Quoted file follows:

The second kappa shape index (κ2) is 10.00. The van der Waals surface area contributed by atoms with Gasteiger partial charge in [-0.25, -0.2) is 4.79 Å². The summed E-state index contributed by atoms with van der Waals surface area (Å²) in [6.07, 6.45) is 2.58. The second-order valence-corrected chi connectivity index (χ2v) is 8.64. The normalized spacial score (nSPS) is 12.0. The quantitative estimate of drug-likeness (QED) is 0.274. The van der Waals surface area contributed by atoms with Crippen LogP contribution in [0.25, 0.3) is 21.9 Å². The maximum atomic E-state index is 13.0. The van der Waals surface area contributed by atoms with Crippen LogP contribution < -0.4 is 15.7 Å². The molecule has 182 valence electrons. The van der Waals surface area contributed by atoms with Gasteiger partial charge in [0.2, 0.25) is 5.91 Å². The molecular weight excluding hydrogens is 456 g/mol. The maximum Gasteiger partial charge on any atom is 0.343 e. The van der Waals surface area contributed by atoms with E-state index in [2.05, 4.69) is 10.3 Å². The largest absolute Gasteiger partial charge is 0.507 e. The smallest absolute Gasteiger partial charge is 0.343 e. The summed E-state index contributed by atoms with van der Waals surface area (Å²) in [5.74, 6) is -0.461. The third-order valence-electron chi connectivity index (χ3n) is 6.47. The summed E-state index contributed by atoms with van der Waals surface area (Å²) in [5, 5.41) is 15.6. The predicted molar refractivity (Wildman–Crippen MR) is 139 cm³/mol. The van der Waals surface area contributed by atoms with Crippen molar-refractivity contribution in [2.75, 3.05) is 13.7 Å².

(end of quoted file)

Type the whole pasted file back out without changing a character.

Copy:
The second kappa shape index (κ2) is 10.00. The van der Waals surface area contributed by atoms with Gasteiger partial charge in [-0.25, -0.2) is 4.79 Å². The summed E-state index contributed by atoms with van der Waals surface area (Å²) in [6.07, 6.45) is 2.58. The second-order valence-corrected chi connectivity index (χ2v) is 8.64. The normalized spacial score (nSPS) is 12.0. The quantitative estimate of drug-likeness (QED) is 0.274. The van der Waals surface area contributed by atoms with Crippen LogP contribution in [0.25, 0.3) is 21.9 Å². The maximum atomic E-state index is 13.0. The van der Waals surface area contributed by atoms with Crippen LogP contribution < -0.4 is 15.7 Å². The molecule has 182 valence electrons. The van der Waals surface area contributed by atoms with Gasteiger partial charge in [0.2, 0.25) is 5.91 Å². The molecular weight excluding hydrogens is 456 g/mol. The maximum Gasteiger partial charge on any atom is 0.343 e. The van der Waals surface area contributed by atoms with E-state index in [2.05, 4.69) is 10.3 Å². The largest absolute Gasteiger partial charge is 0.507 e. The smallest absolute Gasteiger partial charge is 0.343 e. The summed E-state index contributed by atoms with van der Waals surface area (Å²) in [5.74, 6) is -0.461. The third-order valence-electron chi connectivity index (χ3n) is 6.47. The summed E-state index contributed by atoms with van der Waals surface area (Å²) in [5, 5.41) is 15.6. The predicted molar refractivity (Wildman–Crippen MR) is 139 cm³/mol. The van der Waals surface area contributed by atoms with Crippen molar-refractivity contribution in [2.75, 3.05) is 13.7 Å².